Home >> Household Physician >> Healthy Womanhood to Or Cerebrospinal The Central >> Immunity_P1


disease, organisms, diseases, body, attack, organism and animals

Page: 1 2


Natural Immunity.—This is the term used to imply that a person has a degree of insus ceptibility to any disease. We all know people who are very susceptible to any disease they come in contact with, and in sonic cases the susceptibility is a characteristic of a family. Sometimes it is to one kind of disease, infectious disease in particular, sometimes it is a general susceptibility. In the same way there are per sons who have a more marked power than ordi nary of resisting disease, whom epidemics leave untouched. These people are said to be im mune, or to have immunity, and, just like susceptibility, it may be an individual or a family characteristic, and may apply to certain types of disease or to disease in general. There are diseases, also, which attack animals, to which men are not prone, and similarly there are dis eases of Inman beings which do not naturally attack animals; for instance, typhoid fever and cholera do not attack the lower animals. That is to say,..hunuin beings are immune to some diseases to which animals are prone, and vice versa.

Acquired Immunity.—It is a familiar fact that, in the case of most of the infectious dis emes, one attack protects against another, more or less completely; that is to say, by the one attack the person has become immune to the disease; immunity, that is to say, has been acquired. This was always a striking fact in the observa tion of disease, and reference to the paragraphs on small-pox will show how it was made use of in order to protect from the grave form of that disease, multitudes being, at risk of life, de liberately inoculated with the disease, which, introduced in this way, ran a milder and less disfiguring course, rather than incur the risk of taking it in the ordinary way.

But it was not till it became clear that in fectious diseases were due to the introduction into the body of living organisms, and were the expression of the growth and multiplication of these organisms in the body, that the full significance of the fact of acquired immunity became apparent. For, if each infectious dis ease were due to one special organism, if the symptoms of the disease were due to the change going on in the body by its growth, if one attach of the disease protected against a second, and if the organism could be separated and grown pure outside the body, there was an obvious possibility of producing the changes in the body on which immunity depended, with less risk and in shorter time, by the use of the artificially reared organisms. It has already been ex

plained (p. 501) how this idea occurred to Pasteur, and how the possibility was converted by his experimental genius into certainty in the case of anthrax.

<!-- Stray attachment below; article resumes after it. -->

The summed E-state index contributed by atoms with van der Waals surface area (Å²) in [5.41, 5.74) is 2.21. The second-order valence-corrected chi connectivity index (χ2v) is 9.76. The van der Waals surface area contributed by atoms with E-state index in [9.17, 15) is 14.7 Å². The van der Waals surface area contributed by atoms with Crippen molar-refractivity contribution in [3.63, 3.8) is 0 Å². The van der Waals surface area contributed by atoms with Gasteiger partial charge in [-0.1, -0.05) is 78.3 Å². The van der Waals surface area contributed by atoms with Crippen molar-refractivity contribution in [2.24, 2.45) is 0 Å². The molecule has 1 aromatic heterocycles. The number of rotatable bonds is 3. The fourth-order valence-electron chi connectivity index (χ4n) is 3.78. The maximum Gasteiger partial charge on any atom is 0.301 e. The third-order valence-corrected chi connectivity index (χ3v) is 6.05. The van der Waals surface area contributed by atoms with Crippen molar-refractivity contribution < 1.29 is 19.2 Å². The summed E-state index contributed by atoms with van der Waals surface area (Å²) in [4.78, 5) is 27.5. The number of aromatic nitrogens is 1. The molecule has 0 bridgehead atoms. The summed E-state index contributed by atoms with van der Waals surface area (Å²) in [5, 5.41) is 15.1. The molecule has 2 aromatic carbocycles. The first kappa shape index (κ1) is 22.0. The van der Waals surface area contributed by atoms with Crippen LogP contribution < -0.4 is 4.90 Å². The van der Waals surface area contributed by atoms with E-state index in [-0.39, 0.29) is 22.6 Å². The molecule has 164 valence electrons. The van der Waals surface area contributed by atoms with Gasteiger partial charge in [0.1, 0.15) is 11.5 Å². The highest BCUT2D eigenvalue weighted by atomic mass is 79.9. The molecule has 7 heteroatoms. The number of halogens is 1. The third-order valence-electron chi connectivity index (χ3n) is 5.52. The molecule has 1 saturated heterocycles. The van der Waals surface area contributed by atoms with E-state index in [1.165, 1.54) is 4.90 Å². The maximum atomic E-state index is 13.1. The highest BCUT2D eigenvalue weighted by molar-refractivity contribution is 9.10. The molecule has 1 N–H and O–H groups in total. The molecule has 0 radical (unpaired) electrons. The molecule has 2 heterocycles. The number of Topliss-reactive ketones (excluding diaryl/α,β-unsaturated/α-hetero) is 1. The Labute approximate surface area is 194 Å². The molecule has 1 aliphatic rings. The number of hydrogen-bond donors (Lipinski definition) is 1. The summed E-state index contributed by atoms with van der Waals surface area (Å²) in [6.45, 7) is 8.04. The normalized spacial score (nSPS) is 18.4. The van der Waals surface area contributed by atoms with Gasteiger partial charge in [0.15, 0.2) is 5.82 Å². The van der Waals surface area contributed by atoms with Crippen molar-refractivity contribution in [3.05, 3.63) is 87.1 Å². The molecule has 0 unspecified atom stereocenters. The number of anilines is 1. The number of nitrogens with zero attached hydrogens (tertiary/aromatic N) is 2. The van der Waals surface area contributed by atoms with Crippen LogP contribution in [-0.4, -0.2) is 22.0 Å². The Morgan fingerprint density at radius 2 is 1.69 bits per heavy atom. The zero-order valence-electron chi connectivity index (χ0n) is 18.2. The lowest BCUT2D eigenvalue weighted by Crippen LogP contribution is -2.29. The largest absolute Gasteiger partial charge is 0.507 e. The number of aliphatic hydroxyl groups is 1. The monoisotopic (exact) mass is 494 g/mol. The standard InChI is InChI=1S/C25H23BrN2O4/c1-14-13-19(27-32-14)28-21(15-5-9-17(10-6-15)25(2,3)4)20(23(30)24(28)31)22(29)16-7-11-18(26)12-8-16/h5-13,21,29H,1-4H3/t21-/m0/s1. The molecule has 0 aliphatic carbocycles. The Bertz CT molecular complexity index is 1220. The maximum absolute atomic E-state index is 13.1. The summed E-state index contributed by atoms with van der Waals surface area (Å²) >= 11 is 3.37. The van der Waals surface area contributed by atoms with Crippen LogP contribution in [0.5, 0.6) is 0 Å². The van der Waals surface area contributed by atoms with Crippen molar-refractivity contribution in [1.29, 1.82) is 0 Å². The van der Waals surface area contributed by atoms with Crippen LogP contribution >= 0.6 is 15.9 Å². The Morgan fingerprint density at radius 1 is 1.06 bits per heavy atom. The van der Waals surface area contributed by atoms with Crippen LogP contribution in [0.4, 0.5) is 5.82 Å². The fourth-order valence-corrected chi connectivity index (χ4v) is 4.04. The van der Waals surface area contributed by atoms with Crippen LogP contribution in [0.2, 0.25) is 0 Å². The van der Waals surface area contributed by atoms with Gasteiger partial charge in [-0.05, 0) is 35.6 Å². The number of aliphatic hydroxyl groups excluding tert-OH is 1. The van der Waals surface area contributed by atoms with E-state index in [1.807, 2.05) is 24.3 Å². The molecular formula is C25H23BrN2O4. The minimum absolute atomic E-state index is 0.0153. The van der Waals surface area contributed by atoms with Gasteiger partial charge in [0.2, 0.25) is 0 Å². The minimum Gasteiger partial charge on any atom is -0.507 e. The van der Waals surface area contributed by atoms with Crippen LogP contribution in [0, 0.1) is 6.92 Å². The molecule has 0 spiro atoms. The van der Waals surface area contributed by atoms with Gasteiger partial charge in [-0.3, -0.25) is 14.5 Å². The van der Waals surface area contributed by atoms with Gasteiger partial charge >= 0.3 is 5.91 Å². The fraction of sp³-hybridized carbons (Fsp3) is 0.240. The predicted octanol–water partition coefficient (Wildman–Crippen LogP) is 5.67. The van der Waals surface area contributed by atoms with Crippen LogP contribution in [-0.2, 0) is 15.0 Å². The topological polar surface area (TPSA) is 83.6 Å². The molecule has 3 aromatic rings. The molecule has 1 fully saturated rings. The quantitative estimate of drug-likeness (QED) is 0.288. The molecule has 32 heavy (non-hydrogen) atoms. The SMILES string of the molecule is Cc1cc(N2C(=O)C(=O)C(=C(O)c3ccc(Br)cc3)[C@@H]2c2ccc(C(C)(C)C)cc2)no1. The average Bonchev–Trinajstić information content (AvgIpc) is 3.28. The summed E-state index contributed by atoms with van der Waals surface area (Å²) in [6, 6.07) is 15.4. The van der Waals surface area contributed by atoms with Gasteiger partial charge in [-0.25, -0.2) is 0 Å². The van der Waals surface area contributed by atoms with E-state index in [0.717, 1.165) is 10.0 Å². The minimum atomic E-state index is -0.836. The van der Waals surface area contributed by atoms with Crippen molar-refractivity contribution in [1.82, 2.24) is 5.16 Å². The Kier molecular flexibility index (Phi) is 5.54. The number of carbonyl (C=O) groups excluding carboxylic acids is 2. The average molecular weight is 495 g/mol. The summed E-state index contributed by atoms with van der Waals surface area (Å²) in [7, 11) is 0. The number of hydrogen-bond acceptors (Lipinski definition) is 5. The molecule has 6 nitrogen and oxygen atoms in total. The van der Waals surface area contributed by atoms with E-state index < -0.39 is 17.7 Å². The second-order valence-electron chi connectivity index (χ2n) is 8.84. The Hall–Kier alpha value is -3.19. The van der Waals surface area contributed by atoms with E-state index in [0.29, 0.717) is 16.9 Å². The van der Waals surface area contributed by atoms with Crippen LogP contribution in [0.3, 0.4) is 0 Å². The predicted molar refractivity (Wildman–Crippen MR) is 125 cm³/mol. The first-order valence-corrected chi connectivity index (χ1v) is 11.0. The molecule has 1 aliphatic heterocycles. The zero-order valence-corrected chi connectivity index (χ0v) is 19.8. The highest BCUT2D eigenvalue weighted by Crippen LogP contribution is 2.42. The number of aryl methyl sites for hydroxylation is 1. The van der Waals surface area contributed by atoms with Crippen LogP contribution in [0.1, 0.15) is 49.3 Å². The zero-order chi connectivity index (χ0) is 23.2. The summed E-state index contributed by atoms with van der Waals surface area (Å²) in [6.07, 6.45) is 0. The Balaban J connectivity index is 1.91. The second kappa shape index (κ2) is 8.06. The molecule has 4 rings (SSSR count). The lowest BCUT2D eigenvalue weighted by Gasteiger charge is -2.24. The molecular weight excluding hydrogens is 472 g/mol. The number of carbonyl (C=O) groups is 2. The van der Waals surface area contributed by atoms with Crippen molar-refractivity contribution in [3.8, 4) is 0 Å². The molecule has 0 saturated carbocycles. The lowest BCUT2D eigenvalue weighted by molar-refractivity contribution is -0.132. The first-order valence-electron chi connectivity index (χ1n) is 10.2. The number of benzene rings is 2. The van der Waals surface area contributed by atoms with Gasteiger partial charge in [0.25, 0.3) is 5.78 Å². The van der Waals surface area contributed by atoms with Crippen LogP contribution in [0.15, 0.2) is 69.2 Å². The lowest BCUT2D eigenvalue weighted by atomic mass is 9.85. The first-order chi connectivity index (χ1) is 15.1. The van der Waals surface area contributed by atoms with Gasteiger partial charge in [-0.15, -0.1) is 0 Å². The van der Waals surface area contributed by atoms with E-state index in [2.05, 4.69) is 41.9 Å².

Artificial Immunity is the proper term to use when an animal or person has been pro tected in the way indicated in the last para graph from an attack of a particular infection. Up to a comparatively recent time, vaccination against small-pox was the only kind of artificial immunity practised on the human being. In animals, ou the other hand, the possibility of artificially conferring protection has been proved in quite a number of diseases.

It has been pointed out (p. 604) that the phenomena of fever may be due— (I) Either to the growth and multiplication of the organism of the disease in the blood and tissues of the person attacked, or (2) To the poisonous action of the chemical substances produced by the organisms, or (3) Partly to one and partly to the other.

It has been proved, for instance, that in some diseases all the symptoms can be produced by the introduction into the body of the material in which the organism has been grown, but from which all organisms have been removed by filtration. Such a liquid would contain all the soluble poisons produced by the agency of the organism in the fluid in which it was culti vated, but none of the organisms. This is true of diphtheria and tetanus (lock-jaw). In such diseases, therefore, it is not so much the mere growth and multiplication of the organisms in the body that produce the features of the dis ease as the poisons (toxins) which they manu facture, and which are circulated with the blood, poisoning the tissues. In other diseases, of which tuberculosis is an example, the intro duction of the toxins may produce symptoms, but not the characteristic developments, of the disease, the living organism being necessary for that.

Page: 1 2